James McCune Smith was a pioneer in the medical field, becoming the first African-American to receive a doctorate in medicine from a university. Born in 1813 to a poor fugitive slave from South Carolina who had escaped to New York City, he went on to attend the University of Glasgow during the 1830s. Despite being denied admission to American universities due to his skin color, Smith was able to pursue his dream of becoming a doctor with financial support from abolitionists. Smith achieved many groundbreaking accomplishments in his life. He was the first African-American to obtain a medical degree, educated at the University of Glasgow in the 1830s.
He was also the first black person to own and operate a pharmacy in the United States and the first black doctor published in the U. S. In 1895, he co-founded the National Medical Association, a professional organization for black doctors, since the American Medical Association did not allow African-American membership. Smith's achievements have had a lasting impact on medicine and social justice. His success inspired other African Americans to pursue medical degrees, despite facing financial constraints, lack of role models, insufficient exposure to medicine as a profession, little encouragement at home and in schools, and social pressure from peers to engage in other occupations.
In 1970, he helped organize the Flying Black Medics, a group of practitioners who flew from Chicago to Cairo to bring health care and health education to members of the remote community. Smith's legacy is also seen in other pioneering African-American doctors such as Rebecca Lee Crumpler, who became the first black woman to earn an M. D. degree in 1864; Dr. James E.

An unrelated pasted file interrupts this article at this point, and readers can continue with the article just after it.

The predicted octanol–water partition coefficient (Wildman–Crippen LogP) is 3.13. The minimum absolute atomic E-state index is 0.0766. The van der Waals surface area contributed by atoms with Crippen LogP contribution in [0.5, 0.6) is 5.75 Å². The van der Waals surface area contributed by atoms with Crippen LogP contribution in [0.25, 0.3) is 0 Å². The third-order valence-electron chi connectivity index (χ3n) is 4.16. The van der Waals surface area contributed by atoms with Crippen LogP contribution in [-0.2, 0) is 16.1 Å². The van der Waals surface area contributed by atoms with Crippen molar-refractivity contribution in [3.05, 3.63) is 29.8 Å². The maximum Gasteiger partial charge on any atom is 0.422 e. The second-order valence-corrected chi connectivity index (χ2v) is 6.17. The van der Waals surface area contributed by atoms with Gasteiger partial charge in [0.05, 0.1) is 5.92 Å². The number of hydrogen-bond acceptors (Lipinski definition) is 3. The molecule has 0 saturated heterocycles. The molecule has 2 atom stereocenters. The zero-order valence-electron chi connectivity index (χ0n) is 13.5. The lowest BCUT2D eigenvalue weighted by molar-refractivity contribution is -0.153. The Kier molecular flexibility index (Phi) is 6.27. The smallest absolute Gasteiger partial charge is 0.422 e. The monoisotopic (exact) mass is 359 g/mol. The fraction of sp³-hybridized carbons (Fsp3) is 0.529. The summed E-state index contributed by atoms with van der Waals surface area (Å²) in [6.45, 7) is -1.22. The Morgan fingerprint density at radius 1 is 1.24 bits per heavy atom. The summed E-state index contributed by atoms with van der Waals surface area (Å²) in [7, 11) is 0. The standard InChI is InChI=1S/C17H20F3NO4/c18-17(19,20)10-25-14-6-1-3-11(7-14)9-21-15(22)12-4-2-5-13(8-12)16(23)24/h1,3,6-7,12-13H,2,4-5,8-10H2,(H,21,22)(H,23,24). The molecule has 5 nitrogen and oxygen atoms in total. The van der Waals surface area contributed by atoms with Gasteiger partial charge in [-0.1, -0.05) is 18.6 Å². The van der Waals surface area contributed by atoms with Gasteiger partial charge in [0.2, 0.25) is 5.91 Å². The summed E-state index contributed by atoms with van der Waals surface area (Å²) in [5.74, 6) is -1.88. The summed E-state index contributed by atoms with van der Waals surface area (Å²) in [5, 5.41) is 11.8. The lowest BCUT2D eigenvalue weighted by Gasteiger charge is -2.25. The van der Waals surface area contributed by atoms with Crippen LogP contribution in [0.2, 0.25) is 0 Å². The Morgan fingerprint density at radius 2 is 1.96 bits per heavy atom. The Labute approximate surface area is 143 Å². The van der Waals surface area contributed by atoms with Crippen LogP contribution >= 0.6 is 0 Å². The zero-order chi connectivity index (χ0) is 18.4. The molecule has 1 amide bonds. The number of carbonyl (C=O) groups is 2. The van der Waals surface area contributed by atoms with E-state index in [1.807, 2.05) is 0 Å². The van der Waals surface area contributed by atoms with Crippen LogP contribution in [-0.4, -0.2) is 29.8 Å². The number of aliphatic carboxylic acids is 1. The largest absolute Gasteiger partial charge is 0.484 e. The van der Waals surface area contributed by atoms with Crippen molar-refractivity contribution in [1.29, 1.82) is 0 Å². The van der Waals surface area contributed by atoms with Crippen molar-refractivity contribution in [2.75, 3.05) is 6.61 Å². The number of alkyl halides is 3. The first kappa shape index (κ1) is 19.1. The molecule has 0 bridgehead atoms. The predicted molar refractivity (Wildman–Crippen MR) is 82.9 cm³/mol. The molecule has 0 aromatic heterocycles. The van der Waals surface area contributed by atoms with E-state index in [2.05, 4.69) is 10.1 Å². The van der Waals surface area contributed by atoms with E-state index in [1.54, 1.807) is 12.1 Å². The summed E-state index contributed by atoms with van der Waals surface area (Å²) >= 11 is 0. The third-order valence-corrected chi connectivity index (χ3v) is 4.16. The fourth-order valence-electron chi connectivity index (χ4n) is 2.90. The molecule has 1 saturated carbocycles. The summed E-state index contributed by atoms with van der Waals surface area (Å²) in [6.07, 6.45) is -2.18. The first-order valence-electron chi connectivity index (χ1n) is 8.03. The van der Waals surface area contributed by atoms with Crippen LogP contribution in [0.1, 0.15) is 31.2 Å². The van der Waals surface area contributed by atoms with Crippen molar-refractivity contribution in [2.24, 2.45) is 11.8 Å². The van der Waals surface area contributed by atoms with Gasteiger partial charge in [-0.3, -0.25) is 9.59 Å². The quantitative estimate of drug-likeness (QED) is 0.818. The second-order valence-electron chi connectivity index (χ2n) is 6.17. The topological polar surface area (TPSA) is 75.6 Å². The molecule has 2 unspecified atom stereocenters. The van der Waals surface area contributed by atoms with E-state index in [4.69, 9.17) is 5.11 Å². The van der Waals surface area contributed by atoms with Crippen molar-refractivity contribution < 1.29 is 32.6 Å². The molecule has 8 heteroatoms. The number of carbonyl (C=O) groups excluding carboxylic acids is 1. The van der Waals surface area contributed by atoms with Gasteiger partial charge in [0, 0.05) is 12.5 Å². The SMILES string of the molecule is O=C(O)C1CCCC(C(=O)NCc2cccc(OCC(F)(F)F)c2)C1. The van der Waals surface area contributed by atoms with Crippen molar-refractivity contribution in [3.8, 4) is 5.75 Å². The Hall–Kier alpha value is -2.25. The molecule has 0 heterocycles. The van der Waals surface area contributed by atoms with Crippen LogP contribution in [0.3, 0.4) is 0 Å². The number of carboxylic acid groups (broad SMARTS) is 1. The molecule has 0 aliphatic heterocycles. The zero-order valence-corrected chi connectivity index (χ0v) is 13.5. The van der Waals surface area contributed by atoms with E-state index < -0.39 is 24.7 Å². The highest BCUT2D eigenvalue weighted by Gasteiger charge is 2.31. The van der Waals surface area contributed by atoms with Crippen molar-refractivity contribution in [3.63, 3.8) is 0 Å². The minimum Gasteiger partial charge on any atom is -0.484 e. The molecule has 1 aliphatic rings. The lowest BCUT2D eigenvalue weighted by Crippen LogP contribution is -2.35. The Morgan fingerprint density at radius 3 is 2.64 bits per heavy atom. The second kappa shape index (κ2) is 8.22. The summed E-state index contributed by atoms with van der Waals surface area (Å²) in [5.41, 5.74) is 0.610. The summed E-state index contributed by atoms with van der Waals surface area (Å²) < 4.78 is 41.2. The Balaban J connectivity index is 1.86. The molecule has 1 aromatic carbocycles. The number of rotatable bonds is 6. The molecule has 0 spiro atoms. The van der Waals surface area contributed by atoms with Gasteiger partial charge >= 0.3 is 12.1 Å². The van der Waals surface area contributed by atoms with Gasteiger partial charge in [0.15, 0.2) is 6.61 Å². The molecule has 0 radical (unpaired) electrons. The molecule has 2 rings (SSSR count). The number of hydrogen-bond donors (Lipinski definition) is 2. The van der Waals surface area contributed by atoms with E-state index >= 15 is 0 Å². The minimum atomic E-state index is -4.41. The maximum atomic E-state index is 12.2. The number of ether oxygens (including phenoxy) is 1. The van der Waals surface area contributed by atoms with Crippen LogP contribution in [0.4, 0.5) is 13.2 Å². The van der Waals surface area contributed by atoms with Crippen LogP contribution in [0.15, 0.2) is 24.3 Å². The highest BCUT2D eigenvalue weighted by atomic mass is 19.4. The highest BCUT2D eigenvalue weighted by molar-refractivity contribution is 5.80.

Wright, who earned a medical degree from Harvard University School of Medicine in 1915; and Dr. Patricia Bath, who became the first African-American to complete an ophthalmology residency. Smith's work also challenged medical racism through his writings. With his title mocking phrenology's attempts to diminish the value of African Americans, Smith painted worthy portraits of ordinary black people as examples of unique personalities inherent in every human being. The leaders of the African Free School envisioned that children would educate themselves, gain freedom and repatriate to Africa. Smith's success is an example of how this vision can be achieved. Today, Smith's legacy continues to inspire future generations of black medical professionals.
His pioneering achievements demonstrate that with hard work and dedication, anything is possible.